Nature, an eternal source of inspiration
An abundance of green foliage, flowers in resplendent hues, azure wilderness and blue skies filled with clouds that seem to drift in their stillness, gurgling waters flowing through valleys and gorges and lotus leaves that are a recurrent theme, make stark white walls a canvas to nature
An abundance of green foliage, flowers in resplendent hues, azure wilderness and blue skies filled with clouds that seem to drift in their stillness, gurgling waters flowing through valleys and gorges and lotus leaves that are a recurrent theme, make stark white walls a canvas to nature.
Different seasons, unsung melodies and the wonder and vitality of creation are there for the beholder to appreciate and absorb. For those familiar with his unending tryst with nature identifying his works is as easy as knowing the back of one’s hand. Tell him that and he answers with a smile: “Yes, nature is my source of eternal inspiration, but I never portray scenes of destruction.”
Little wonder then that master painter Surya-prakash’s works of art carry with them the raw energy of creation rather than destruction, the colours of spring, pastels that seem to depict tender emotions and an overwhelming feeling of hope and optimism. A total of 90 works of the maestro reflecting his six-decade journey are being showcased at the State Art Gallery, Hyderabad under the title ‘Abstract Reality’ for a fortnight from the December 9 through which he hopes to inspire young artists and increase appreciation for art.
Appreciation is paramount to all forms of creativity and has to be inculcated in through exposure to art from a young age Suryaprakash feels, stating that art has never been a priority for governments who do not value it as a course of study or lucrative profession. Recalling the surprise expressed by a former Chief Minister, who on a visit to the Fine Arts University exclaimed, “You are telling me that students have to waste five years of their life to learn this art,” when he was informed about the five-year BFA course, Suryaprakash says exposure through exhibitions is important to ignite interest in learning and appreciation, which are essential to create a market for art, irrespective of government priorities.
The artist whose works adorn many important institutions in the city and who is responsible for bringing the works of eminent artists to the LV Prasad Eye Institute believes that art provides new insights to both the creator and the connoisseur. For instance, switching over to the acrylic medium from oil painting on which all his early works were based 14 years ago was a real challenge, but he gained a grip over it after struggling for one whole year. “I switched medium as I felt I was getting repetitive with my work. In my old works, my subject occupied the entire canvas. Acrylic added a new element. It helped me explore new facets by providing spaces that added depth and dimension,” he adds.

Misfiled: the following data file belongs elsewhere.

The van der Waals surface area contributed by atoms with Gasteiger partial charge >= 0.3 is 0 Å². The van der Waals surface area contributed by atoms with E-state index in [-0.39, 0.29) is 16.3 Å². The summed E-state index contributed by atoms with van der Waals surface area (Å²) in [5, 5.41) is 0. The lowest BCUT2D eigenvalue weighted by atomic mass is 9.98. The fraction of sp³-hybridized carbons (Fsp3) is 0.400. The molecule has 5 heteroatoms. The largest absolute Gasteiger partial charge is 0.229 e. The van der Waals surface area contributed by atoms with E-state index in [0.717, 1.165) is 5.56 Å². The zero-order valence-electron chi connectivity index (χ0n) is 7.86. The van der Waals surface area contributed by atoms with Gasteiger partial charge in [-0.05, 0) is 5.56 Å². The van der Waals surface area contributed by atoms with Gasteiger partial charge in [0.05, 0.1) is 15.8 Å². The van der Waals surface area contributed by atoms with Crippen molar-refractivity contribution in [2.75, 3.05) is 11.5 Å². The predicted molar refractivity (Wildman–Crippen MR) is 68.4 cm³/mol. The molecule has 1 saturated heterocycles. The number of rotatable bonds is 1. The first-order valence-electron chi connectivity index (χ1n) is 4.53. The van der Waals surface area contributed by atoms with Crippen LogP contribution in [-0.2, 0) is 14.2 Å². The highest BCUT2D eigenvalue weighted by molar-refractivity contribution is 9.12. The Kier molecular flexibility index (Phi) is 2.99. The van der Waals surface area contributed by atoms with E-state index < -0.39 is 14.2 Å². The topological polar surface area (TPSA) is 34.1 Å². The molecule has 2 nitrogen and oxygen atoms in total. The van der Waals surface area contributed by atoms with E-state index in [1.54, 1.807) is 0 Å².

The artist, who has never been enamoured by human forms or portraits captures scenes from nature on his camera and brings them alive on canvas. Many times, a single painting takes as many as 20-25 days before it is deemed done.
One of the distinctly different paintings is the “abstract series’’ of the 70s, which emerged from the long hours he spent at dump yards in Hyderabad photographing scrap. The riot of colours and shapes, which are in an abstract form to be deciphered as per viewer perception are a free flow of strokes creating patterns and forms that are compelling but hold no particular meaning. “It is for the onlooker to make something of it. The many works that I created based on these scraps for nearly a decade are all abstract and open to interpretation,’’ Suryaprakash explains.
Another deviation from vibrant natural scenes and perhaps a shift from scrap to dead elements in nature was Suryaprakash’s series on dry leaves, one of his most popular works. Dry leaves that fell in a heap and crackled as one walked over them are seen in paintings where one can almost feel their texture and lightness. As the paintings evolved, the artist added a foreground or background of rocks trees or water depending on what inspired him at that moment.
“What I visualise at the beginning and what emerges finally, the spaces, the colours and the forms are constantly changing and are spontaneous processes that emerge until I am satisfied with what I see,” he observes.
An interesting series of Suryaprakash’s paintings on display relate to images captured on camera during his travels abroad. A beautiful painting of a waterfall in Norway shows water cascading over rocks, the white colour literally diffusing out of the canvas and conveying the immense force with which the waters twirled as they touched down.
A series of paintings of the many canals, gondolas, ancient buildings and bridges brings Venice alive through deft strokes of the brush and appropriate shades of colour. Like any other creative work observing the works of masters as well as contemporaries adds depth to an artist’s work and help him expand his horizons says Suryaprakash who shares that he was inspired by artists like the post-impressionist French artist Paul Cezanne, Van Gogh, HS Raza and Ramkumar apart from several other artists of the 17th and 18th century.
Art involves hard work says the veteran painter, who believes that constant learning is important to improve the craft and technique. Although painting is largely seen as an avenue of self-expression it is also a part of culture and humanity the artist feels. “You need to have confidence in yourself to survive as an artist. Your learning is never complete as you are constantly evolving. There is no competition outside. You have to compete with yourself so that you get better every day,” he signs off.